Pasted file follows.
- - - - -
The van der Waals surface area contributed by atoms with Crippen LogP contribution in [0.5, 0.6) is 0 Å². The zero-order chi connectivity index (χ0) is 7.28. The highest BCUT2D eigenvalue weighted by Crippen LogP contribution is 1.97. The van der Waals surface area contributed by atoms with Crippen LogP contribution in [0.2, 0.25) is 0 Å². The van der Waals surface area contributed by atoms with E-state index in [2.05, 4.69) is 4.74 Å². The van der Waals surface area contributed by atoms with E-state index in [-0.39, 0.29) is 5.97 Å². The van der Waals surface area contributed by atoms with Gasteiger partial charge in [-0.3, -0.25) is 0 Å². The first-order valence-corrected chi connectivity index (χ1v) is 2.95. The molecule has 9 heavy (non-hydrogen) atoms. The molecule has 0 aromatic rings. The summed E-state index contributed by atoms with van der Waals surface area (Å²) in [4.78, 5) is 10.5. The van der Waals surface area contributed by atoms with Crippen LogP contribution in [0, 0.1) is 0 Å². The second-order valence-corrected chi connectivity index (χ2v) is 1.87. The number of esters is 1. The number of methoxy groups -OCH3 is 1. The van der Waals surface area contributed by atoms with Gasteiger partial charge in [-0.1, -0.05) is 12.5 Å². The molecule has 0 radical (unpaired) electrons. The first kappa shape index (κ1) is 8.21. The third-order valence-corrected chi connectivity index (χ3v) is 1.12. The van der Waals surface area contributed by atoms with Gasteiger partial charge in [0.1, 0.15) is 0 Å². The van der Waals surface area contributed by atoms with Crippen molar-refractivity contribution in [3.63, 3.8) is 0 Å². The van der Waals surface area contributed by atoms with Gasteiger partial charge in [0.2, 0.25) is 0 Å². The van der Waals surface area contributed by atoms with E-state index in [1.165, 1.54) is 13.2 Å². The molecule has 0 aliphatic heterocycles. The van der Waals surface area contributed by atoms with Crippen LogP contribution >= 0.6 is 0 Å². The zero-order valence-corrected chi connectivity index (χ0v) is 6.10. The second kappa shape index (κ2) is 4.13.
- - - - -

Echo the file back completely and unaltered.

The van der Waals surface area contributed by atoms with Crippen LogP contribution in [0.5, 0.6) is 0 Å². The zero-order chi connectivity index (χ0) is 7.28. The highest BCUT2D eigenvalue weighted by Crippen LogP contribution is 1.97. The van der Waals surface area contributed by atoms with Crippen LogP contribution in [0.2, 0.25) is 0 Å². The van der Waals surface area contributed by atoms with E-state index in [2.05, 4.69) is 4.74 Å². The van der Waals surface area contributed by atoms with E-state index in [-0.39, 0.29) is 5.97 Å². The van der Waals surface area contributed by atoms with Gasteiger partial charge in [-0.3, -0.25) is 0 Å². The first-order valence-corrected chi connectivity index (χ1v) is 2.95. The molecule has 9 heavy (non-hydrogen) atoms. The molecule has 0 aromatic rings. The summed E-state index contributed by atoms with van der Waals surface area (Å²) in [4.78, 5) is 10.5. The van der Waals surface area contributed by atoms with Crippen LogP contribution in [0, 0.1) is 0 Å². The second-order valence-corrected chi connectivity index (χ2v) is 1.87. The number of esters is 1. The number of methoxy groups -OCH3 is 1. The van der Waals surface area contributed by atoms with Gasteiger partial charge in [-0.1, -0.05) is 12.5 Å². The molecule has 0 radical (unpaired) electrons. The first kappa shape index (κ1) is 8.21. The third-order valence-corrected chi connectivity index (χ3v) is 1.12. The van der Waals surface area contributed by atoms with Gasteiger partial charge in [0.1, 0.15) is 0 Å². The van der Waals surface area contributed by atoms with Crippen molar-refractivity contribution in [3.63, 3.8) is 0 Å². The van der Waals surface area contributed by atoms with Gasteiger partial charge in [0.2, 0.25) is 0 Å². The van der Waals surface area contributed by atoms with E-state index in [1.165, 1.54) is 13.2 Å². The molecule has 0 aliphatic heterocycles. The van der Waals surface area contributed by atoms with Crippen LogP contribution >= 0.6 is 0 Å². The zero-order valence-corrected chi connectivity index (χ0v) is 6.10. The second kappa shape index (κ2) is 4.13.